Students line up in a crooked manner, one by one, waiting for their questions to be answered. Some choose to sit down on the connected seats, waiting for their name to be called; while the seats remain filled, others opt to stand near the wall and use their smartphones to kill time. Multiple counselors walk out the door, either engaging in a friendly chatter with colleagues or welcoming the students inside what remains of their encounter.
As students fixate on whether to enroll in multiple classes or work various part-time jobs to support their family, such conflict of interests can arise that deter them from fully being immersed inside the college environment.
“Every student is in a different situation,” said Selene Roman, a counselor for the Program for Academic Support Services (PASS) center. “But from what I see, students are experiencing personal situations that require more of their attention; and only a handful come to mind that see the need to step out of their work full-time, or at least, drop some of their courses to have more time for personal reasons they are experiencing at home.”
In response to the decrease in enrollment for the Fall semester, last month, Dr. Valerie Foster hosted a student-driven panel called: “Student to Faculty: Why I dropped your class” in hopes of combating a prevalent issue of why some choose to withdraw from their classes.
One student from the panel expressed how professors should “put more of an effort to view the students in their classes as individuals,” documenting the alarming issue of miscommunication embedded in academic settings. But when students expressed how going to office hours can be nerve wracking due to a social stigma or difference of class hierarchy, building an environment where students and professors can view one another as an “individual” is just one small step towards fostering a more open atmosphere.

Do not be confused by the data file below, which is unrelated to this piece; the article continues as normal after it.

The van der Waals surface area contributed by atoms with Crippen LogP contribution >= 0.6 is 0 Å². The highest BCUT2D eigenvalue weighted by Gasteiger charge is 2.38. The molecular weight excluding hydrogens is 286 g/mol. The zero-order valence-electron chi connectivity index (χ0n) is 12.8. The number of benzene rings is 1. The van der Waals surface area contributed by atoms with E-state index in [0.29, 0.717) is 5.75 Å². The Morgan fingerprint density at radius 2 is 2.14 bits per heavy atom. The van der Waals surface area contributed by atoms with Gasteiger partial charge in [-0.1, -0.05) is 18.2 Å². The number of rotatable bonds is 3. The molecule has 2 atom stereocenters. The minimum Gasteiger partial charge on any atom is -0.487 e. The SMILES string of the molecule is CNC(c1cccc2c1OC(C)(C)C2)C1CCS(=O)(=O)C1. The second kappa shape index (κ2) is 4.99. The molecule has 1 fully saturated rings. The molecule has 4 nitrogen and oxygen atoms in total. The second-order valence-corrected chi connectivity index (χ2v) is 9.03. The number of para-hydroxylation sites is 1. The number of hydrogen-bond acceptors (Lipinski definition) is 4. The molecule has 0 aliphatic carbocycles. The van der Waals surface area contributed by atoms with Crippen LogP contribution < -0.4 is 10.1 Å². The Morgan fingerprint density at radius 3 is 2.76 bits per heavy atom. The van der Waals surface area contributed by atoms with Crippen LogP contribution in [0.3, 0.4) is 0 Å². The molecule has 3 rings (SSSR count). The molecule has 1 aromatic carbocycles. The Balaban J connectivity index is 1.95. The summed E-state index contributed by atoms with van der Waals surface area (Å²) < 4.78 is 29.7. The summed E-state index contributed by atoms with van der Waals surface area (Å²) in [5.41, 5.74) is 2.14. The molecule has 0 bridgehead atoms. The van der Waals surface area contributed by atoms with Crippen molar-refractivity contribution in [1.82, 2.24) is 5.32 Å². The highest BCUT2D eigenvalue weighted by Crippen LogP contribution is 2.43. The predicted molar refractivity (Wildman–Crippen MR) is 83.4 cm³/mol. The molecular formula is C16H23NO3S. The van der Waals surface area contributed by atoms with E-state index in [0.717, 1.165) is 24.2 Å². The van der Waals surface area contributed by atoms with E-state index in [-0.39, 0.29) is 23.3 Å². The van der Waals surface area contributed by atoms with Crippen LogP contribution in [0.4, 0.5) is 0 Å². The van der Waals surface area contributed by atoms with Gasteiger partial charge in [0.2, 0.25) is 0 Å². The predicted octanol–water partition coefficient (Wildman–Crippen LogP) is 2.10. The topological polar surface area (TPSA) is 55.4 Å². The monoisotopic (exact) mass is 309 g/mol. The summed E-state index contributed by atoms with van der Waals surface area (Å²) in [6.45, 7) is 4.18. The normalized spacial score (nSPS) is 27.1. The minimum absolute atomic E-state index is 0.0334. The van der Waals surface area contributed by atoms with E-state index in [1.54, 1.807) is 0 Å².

To desensitize their role as an educational figure and more of a human who experiences day-to-day struggles like others, Joseph Hwang, a philosophy professor, expressed that it would take the professors to share certain aspects of their life, therefore allowing students to relate and being more open to one another.
“I think the first step towards building an openness between students and teachers is for the professor[s] to humanize themselves,” said professor Hwang. “So that they’re not just an expert in the field they’re teaching, but they’re also human beings.”
Stepping foot into a community college campus, non-traditional students lurk through the vicinity of the night, pacing to their classes as they shift back from the conundrum of work to school. Some may even embark in multiple part-time jobs, solely to support their family and receive a “payable” education.
Cindy Irish, a non-traditional student who came to Pasadena City College (PCC) to start anew on her life, vocalized her sentiment on why some choose to drop from their classes, given that financial, personal, and health reasons can impede them from fully experiencing the typical “college experience”.